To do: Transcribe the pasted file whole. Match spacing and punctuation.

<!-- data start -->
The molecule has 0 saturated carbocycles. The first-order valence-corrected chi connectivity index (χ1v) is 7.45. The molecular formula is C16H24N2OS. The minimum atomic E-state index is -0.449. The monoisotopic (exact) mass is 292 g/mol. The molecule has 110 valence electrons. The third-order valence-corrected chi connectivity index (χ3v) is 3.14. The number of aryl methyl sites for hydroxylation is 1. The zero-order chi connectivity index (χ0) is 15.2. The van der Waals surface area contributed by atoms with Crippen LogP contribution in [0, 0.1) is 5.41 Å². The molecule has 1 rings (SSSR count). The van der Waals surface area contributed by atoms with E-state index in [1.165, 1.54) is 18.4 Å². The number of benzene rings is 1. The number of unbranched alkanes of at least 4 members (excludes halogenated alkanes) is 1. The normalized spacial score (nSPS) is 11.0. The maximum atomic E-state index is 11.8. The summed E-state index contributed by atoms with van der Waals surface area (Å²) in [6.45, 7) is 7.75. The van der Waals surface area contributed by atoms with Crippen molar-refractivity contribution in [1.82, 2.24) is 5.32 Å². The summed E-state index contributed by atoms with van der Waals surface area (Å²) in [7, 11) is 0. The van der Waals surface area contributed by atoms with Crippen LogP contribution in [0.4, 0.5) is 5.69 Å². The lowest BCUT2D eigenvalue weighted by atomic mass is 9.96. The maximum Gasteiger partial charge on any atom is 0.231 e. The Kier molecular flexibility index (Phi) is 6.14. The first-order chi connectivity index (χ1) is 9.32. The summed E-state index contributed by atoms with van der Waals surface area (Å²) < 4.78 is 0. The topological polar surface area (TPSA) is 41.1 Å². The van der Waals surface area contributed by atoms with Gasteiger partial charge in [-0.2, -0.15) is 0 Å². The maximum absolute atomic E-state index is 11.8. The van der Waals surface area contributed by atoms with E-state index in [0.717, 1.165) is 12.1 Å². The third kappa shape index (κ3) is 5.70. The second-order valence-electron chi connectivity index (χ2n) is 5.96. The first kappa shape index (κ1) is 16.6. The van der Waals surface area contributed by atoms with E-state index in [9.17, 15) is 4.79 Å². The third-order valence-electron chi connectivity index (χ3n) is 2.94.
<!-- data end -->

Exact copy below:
The molecule has 0 saturated carbocycles. The first-order valence-corrected chi connectivity index (χ1v) is 7.45. The molecular formula is C16H24N2OS. The minimum atomic E-state index is -0.449. The monoisotopic (exact) mass is 292 g/mol. The molecule has 110 valence electrons. The third-order valence-corrected chi connectivity index (χ3v) is 3.14. The number of aryl methyl sites for hydroxylation is 1. The zero-order chi connectivity index (χ0) is 15.2. The van der Waals surface area contributed by atoms with Crippen LogP contribution in [0, 0.1) is 5.41 Å². The molecule has 1 rings (SSSR count). The van der Waals surface area contributed by atoms with E-state index in [1.165, 1.54) is 18.4 Å². The number of benzene rings is 1. The number of unbranched alkanes of at least 4 members (excludes halogenated alkanes) is 1. The normalized spacial score (nSPS) is 11.0. The maximum atomic E-state index is 11.8. The summed E-state index contributed by atoms with van der Waals surface area (Å²) in [6.45, 7) is 7.75. The van der Waals surface area contributed by atoms with Crippen molar-refractivity contribution in [1.82, 2.24) is 5.32 Å². The summed E-state index contributed by atoms with van der Waals surface area (Å²) in [7, 11) is 0. The van der Waals surface area contributed by atoms with Crippen LogP contribution in [0.4, 0.5) is 5.69 Å². The lowest BCUT2D eigenvalue weighted by atomic mass is 9.96. The maximum Gasteiger partial charge on any atom is 0.231 e. The Kier molecular flexibility index (Phi) is 6.14. The first-order chi connectivity index (χ1) is 9.32. The summed E-state index contributed by atoms with van der Waals surface area (Å²) < 4.78 is 0. The topological polar surface area (TPSA) is 41.1 Å². The van der Waals surface area contributed by atoms with Gasteiger partial charge in [-0.2, -0.15) is 0 Å². The maximum absolute atomic E-state index is 11.8. The van der Waals surface area contributed by atoms with E-state index in [0.717, 1.165) is 12.1 Å². The third kappa shape index (κ3) is 5.70. The second-order valence-electron chi connectivity index (χ2n) is 5.96. The first kappa shape index (κ1) is 16.6. The van der Waals surface area contributed by atoms with E-state index in [9.17, 15) is 4.79 Å². The third-order valence-electron chi connectivity index (χ3n) is 2.94.